See the video below for a graphic illustration of events:
The video also shows that Officer Siracuse couldn’t have had the Taser’s light and the laser pointed at Murphy as a warning: If such was the case, the video would have recorded it. At the time Siracuse claimed the Taser was activated, the video would have also recorded Murphy punching Moffet, Moffet bleeding and crouching in pain, and Murphy ready to punch again. But none of that was recorded. The only thing that was recorded is a black and white zombie-like video of a Taser fired immediately after being activated. The Taser’s electric wires dance for a split second in front of the camera, Murphy collapses on the floor seized in an expression of pain and terror.
“The original police report was a total fabrication,” says Marie Annuylsse, “and everyone went along with it because no one bothered to look carefully at the video and because that is what they wanted to believe.”
There is another controversial element to the police report. It concerns what should be in the report but is missing. Where are the photos of the probe entrance wounds?
Under strict KWPD policy 03.29.02.06 Post Deployment Procedures
“I. If the probes have penetrated the skin, the puncture sites shall be brought to the attention of a supervisor and photographed, along with the air cartridge, probe wires, and probes.”
Would photos have shown that the probes actually hit Matthew on the side and in the back, instead of in the front, contradicting the Officer’s account? A complete list of witnesses and their contact information is also missing.
We are told that an officer is liable for excessive force if he knew or should have known that he violated a clearly established law. Was Matthew Murphy given his opportunity to stand down before being tased as is his right under the law. Would he have stopped fighting and avoided the horrific consequences of that Taser blast?
“I know Matthew,” says Marie, “he would not have kept fighting if he had known the officer was there. None of this would have ever happened.”
II. The City of Key West
The City can only be dragged into an excessive force case if a Plaintiff can show that a City policy or custom was at play.
The City must follow State Statute governing the use of a Taser. The statute requires that officers limit their use of Tasers to situations where there is “active resistance to the officer.”
But Key West Police Polciy 03.29.02.05 Guidelines for Use of an Electronic Control Weapon advises officers that they only need to give a warning “when practical.”
“D. Whenever practical, the warning “Taser” should be given prior to discharge of the Taser device.”
Did Officer Siracuse believe the City had released him from his duty to abide by the Florida Statute and had given him the discretion to find it “more practical” to shoot first and ask questions later?
The City is also liable if it is “deliberately indifferent” to it’s officers’ lack of proper training or abuse of force.
In this case, Chief Donie Lee, the City’s final policymaker in police matters, decided to exonerate the officer responsible for this horrific injury. The Chief did not care that the mandatory photos necessary for a proper investigation were not in the file or that multiple witnesses had not been listed with contact information for full inquiry. Instead, the Chief actually made up excuses for the officer, claiming repeatedly to the media that, “[The officers] were giving verbal commands for the people to separate and stop fighting. They refused to do so…” Nowhere on the officers’ reports does it say that Murphy and Moffet were “given verbal commands to separate and stop fighting.” With all due respect, it looks like the Chief just totally made that one up.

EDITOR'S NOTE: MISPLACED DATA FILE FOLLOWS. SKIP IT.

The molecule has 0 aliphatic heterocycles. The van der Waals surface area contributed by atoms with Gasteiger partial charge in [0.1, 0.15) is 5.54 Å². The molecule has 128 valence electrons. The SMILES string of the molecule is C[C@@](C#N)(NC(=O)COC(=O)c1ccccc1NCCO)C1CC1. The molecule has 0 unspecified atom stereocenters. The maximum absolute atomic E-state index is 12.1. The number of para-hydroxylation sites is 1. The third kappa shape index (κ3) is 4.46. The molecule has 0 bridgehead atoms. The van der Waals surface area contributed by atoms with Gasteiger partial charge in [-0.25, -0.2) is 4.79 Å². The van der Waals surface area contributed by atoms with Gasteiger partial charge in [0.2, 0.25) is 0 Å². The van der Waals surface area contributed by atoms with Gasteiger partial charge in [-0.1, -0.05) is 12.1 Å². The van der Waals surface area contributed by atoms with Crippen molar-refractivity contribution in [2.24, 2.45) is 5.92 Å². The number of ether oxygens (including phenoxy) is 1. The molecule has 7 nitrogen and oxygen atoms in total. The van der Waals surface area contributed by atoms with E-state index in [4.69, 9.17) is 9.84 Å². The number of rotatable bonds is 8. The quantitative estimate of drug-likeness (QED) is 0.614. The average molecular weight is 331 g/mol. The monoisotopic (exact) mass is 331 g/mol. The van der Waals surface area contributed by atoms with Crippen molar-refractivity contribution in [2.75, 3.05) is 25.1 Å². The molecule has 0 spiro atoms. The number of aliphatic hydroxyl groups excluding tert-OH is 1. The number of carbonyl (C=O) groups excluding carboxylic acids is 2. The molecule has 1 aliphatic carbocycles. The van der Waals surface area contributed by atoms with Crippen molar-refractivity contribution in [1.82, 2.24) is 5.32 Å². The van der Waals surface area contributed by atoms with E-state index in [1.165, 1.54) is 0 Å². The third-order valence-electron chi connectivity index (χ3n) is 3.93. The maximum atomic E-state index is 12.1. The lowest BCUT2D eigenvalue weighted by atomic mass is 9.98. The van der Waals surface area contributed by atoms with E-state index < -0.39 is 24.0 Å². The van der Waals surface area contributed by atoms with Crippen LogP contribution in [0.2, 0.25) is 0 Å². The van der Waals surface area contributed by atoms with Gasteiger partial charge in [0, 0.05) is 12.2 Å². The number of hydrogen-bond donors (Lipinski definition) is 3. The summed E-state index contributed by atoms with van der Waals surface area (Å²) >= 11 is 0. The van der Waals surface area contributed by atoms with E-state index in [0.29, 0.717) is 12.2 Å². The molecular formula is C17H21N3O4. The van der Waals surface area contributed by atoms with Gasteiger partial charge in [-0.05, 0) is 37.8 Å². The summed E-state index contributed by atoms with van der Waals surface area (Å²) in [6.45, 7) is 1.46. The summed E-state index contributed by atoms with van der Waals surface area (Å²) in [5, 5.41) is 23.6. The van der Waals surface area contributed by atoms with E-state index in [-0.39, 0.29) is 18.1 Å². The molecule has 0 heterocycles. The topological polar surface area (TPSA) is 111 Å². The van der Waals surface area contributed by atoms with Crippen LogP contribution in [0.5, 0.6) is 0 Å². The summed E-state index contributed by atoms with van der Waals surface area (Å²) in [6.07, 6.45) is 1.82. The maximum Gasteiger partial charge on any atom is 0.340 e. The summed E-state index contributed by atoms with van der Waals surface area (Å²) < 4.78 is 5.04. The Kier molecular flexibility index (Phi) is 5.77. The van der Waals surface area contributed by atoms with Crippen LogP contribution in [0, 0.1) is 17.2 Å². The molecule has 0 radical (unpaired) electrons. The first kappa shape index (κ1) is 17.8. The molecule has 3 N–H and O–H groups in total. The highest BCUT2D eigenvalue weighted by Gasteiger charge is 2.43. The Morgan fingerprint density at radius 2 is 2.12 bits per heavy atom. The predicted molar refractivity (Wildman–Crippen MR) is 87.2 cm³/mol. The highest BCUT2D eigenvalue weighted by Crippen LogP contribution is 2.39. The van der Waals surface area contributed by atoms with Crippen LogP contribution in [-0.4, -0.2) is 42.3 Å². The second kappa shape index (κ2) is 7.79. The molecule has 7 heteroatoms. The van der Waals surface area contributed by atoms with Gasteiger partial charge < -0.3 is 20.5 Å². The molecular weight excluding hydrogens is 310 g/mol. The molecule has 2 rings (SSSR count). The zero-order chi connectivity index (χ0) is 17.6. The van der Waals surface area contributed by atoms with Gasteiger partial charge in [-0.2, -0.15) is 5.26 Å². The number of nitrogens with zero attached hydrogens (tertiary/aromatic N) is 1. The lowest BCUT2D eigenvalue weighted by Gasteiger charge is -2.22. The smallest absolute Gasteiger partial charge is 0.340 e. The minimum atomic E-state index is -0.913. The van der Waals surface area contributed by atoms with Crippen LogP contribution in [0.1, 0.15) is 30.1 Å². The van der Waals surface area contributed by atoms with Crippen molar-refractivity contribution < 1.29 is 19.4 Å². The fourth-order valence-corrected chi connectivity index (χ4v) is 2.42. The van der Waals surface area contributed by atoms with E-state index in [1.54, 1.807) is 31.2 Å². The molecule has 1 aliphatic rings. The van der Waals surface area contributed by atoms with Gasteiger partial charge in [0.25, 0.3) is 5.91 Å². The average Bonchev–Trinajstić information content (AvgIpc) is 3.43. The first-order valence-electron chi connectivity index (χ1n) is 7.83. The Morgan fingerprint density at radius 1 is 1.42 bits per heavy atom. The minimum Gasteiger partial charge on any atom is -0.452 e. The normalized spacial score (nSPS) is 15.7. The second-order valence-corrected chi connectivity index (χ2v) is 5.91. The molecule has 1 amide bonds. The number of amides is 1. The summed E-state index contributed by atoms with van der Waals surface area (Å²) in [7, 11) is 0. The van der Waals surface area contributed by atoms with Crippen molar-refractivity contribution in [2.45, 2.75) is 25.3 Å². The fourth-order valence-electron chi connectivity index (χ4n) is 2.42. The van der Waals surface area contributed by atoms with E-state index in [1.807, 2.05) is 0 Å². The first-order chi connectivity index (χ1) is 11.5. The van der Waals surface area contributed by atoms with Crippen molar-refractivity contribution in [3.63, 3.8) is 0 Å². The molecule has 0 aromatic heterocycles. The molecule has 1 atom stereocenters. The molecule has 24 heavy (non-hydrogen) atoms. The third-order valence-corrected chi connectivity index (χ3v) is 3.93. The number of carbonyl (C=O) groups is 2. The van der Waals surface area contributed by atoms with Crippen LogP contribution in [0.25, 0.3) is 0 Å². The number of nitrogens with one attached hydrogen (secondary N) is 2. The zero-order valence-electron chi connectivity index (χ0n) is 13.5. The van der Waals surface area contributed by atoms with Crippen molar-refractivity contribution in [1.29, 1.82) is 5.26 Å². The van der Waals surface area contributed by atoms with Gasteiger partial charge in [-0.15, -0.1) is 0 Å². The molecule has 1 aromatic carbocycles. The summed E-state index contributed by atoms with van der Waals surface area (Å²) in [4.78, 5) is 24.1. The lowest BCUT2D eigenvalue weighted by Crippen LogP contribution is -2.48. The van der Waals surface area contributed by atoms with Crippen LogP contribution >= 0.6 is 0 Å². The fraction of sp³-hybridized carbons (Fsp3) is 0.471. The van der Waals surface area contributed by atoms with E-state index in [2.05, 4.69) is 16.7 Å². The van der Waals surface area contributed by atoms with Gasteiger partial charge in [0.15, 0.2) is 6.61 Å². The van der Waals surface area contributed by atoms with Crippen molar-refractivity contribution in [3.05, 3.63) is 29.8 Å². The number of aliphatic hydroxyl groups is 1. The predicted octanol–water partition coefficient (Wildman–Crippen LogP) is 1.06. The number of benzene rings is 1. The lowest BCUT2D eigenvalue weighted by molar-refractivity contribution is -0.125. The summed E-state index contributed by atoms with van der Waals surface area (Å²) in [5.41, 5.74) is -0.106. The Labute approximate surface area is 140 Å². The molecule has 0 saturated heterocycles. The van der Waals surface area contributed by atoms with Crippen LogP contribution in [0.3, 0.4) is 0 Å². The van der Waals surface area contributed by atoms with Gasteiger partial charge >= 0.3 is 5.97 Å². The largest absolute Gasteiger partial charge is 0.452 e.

This is very similar to the cover-up pattern that has been observed in the Eimers case. A court could decide that the City has a custom of deliberately ignoring claims of excessive force.
III. Taser International
Taser International makes approximately $ 100 Million in profit a year manufacturing the Tasers that ruined Murphy’s life. The company could be liable if a Plaintiff could show that it failed to adequately warn its customers of the possible dangers associated with the use of their electronic control weapon.
Does Taser International adequately warn the public about the risk of falls like the one suffered by Murphy? By some strange twist of fate, on February 17, 2011, just two months prior to Murphy’s injury, Taser International issued a new warning:
Was that enough? Was it adequate to unequivocally warn Siracuse of the risk he was taking with Murphy’s health when he fired that Taser? Yes and No. It did warn of the risk of serious injury at ground level, but what is serious injury? A broken arm is a serious injury. And what type of “environment” could cause a serious fall related injury?
Obviously Taser International officials didn’t believe the warning was “adequate” because they corrected it nine months after Murphy’s injury with an amended version issued on January 18, 2012. This one added the risk of death associated with a fall at ground level and specified that the type of ground surface could be the factor causing the injury.
Now, that could be a warning that might bring a more cautious use of the Taser, but wouldn’t an adequate warning be something more like, “Don’t tase anyone standing on a hard surface unless the use of lethal force is both necessary and legally justifiable.” In other words don’t use a Taser if you would not be justified in using a gun.
That is the warning that could have saved Murphy. He was involved in a simple battery; a misdemeanor, which typically doesn’t qualify for the use of lethal force. Had Officer Siracuse been wrongfully left with the illusion that his Taser could not cause such irreversible injuries?
To access all Blue Paper articles on the tasing of Matthew Shaun Murphy click here.